I appreciate your patience – I’m a novice at Julia, and still struggle with the appropriate way to indicate types.

No, it has to be Int. Anything else will not fit in with the AbstractArray framework.

Also, just out of curiosity, what is your application where you need to enumerate more than typemax(Int) ≈ 1e19 different objects?

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Consider a group of N strings comprised of 20 symbols. The strings are evolutionarily related to each other by descent with mutation from a common ancestor, and are typically comprised of several million symbols. The problem is to calculate the number of substrings of length m common to each pairwise combination of strings. A score can be extracted from this data which aids in the reconstruction of a phylogenetic tree which is likely to recapitulate the actual descent of the strings.

I developed a working algorithm using Set{String} types, but it was very slow. I realized that I could convert the substrings to numbers base 20 and store them as indices in a sparse vector with the indexed element storing Boolean ‘true’. Bitwise intersection (“.&”) would give me the number of substrings common to each pair of such vectors. When I tested this for small values of m, it worked quite nicely. But, conversion of a 25-mer substring to a base-20 integer greatly exceeds the maximum Int64 value, although it’s easily accommodated by Int128.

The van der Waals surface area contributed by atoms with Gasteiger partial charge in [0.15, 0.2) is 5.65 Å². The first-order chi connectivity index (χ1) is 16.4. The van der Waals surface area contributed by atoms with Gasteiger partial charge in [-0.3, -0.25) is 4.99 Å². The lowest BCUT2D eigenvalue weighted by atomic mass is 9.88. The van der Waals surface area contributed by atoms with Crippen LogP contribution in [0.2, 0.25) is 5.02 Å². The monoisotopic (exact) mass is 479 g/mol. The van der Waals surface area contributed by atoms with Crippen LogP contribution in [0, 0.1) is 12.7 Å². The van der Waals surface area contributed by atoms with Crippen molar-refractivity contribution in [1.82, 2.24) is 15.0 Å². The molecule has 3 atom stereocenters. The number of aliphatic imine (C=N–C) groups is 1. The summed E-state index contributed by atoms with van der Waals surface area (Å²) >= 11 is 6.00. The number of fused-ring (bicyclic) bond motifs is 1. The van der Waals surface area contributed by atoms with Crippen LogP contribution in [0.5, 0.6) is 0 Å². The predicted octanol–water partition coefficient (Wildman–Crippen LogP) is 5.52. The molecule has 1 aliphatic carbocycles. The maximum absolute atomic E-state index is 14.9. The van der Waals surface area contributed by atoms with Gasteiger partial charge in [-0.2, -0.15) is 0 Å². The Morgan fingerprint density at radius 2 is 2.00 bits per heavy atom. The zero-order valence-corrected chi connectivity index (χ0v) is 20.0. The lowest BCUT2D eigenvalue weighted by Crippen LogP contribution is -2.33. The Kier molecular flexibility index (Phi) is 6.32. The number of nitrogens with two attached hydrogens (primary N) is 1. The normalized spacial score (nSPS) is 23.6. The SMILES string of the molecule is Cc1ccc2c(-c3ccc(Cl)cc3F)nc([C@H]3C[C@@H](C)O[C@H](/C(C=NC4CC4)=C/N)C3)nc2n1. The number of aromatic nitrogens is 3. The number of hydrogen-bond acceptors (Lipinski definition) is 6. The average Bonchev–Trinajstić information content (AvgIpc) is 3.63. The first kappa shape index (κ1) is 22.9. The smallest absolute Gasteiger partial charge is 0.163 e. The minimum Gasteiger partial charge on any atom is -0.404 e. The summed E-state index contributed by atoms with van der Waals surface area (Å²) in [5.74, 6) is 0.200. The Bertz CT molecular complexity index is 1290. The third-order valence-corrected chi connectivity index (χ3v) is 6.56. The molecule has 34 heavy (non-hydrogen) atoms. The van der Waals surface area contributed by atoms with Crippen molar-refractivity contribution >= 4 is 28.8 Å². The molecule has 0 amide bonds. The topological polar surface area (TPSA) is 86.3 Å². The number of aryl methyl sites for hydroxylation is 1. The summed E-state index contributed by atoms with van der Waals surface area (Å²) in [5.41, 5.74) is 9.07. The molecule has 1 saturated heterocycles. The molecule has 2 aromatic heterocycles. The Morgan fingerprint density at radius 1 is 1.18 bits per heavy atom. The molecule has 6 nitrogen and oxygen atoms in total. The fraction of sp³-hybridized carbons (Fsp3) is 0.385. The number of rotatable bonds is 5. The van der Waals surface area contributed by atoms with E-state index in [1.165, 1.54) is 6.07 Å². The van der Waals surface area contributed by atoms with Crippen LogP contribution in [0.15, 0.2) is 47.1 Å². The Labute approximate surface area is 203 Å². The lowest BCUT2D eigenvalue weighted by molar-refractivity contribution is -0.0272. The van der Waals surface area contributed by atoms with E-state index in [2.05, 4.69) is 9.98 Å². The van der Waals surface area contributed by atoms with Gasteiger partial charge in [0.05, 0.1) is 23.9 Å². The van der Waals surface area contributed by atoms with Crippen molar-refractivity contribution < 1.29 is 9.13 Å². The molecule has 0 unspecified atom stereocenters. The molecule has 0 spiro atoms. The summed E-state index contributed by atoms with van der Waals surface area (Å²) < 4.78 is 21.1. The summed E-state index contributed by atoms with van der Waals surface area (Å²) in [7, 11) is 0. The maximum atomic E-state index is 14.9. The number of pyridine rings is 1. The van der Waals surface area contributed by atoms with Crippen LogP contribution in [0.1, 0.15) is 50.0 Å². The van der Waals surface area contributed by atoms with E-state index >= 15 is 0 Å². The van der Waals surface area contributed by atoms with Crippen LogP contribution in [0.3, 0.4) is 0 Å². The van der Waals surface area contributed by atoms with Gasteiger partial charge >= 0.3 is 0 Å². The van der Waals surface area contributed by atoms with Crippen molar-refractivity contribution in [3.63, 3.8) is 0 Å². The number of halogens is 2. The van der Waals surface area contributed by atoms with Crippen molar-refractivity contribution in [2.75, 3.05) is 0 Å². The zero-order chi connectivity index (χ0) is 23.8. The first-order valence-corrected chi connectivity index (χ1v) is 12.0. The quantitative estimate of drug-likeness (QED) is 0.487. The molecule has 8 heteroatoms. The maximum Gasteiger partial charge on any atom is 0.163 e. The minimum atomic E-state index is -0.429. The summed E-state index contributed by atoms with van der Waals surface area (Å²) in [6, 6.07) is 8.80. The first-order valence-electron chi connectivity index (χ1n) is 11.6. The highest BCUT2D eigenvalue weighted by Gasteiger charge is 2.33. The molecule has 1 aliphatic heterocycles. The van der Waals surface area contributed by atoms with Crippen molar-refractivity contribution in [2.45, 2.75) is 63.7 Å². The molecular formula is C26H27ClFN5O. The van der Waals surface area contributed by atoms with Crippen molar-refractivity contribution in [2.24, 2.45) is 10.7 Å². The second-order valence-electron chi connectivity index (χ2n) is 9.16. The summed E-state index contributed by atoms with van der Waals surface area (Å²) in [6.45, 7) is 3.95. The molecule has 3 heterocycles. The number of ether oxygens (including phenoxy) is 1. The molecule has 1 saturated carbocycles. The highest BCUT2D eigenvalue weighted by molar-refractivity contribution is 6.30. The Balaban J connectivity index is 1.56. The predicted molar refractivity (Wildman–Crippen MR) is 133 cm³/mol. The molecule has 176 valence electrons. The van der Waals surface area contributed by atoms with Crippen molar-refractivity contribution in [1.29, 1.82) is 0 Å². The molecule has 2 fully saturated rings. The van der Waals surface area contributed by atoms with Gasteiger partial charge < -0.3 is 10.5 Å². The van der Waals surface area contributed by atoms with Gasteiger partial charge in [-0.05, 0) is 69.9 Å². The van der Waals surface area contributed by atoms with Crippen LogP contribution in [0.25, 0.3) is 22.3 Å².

Nevertheless, I’ve since found a much cleaner solution using my original algorithm by encoding the substrings as before in base 20, and storing them in a Set{Int128} object. This results in a 7-fold speedup, allows for much larger substrings, generates fewer allocations and uses much less memory.

Thanks for your help and interest.

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Maybe a Trie could be of help here? It’s pretty efficient for storing overlapping strings, though I’m not sure how well your problem maps to that datastructure or how the algorithm for solving the problem would look like.

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Hello! Is there still no workaround for this? I’m currently working on a project and this would be extremely helpful to have. Just for context, I have many size L arrays whose entries may take values 0,1,2 or 3. I hash them using a base 4 map so for instance [1,0,3,2] would be mapped to (1 * 4^0 + 0 * 4^1 + 3 * 4^2 + 2 * 4^3) and I store a 1 on that sparse vector index to signify that I have 1 of those arrays in my system. But I’m interested in studying L >31 so this would really help.

If it’s just 0 and 1, can you use a Set{BigInt} (basically a dictionary)? How many such Ls do you have?

Thank you for your response! :slight_smile:
Unfortunately, this number could be different from 0 and 1 later on. I have many such L’s thousands at some point. As I see you’re a fellow physicist these are essentially Pauli Strings. So [1,0,3,2] is sort of saying the tensor product of X_1 Id_2 Z_3 Y_4. So I have some initial operator and under successive commutations with the hamiltonian, I obtain many many such terms. For instance, for the case where array size is 15, I end up using about 8614 such arrays. I’ve managed to run to way more array size but now I’m struggling with the index size.

This seems related to the issue discussed here:

Why allow custom integers type to store the indices of sparse arrays but have length fixed to Int64?
Could length(AbstractArray) return T<:Integer with type T dependent of concrete type of array? Is there really much code which work with that assumption? Generally indices and length types are derived (eachindex, length…)

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I think you are just looking for a dictionary? That will allow you to index with whichever type you like.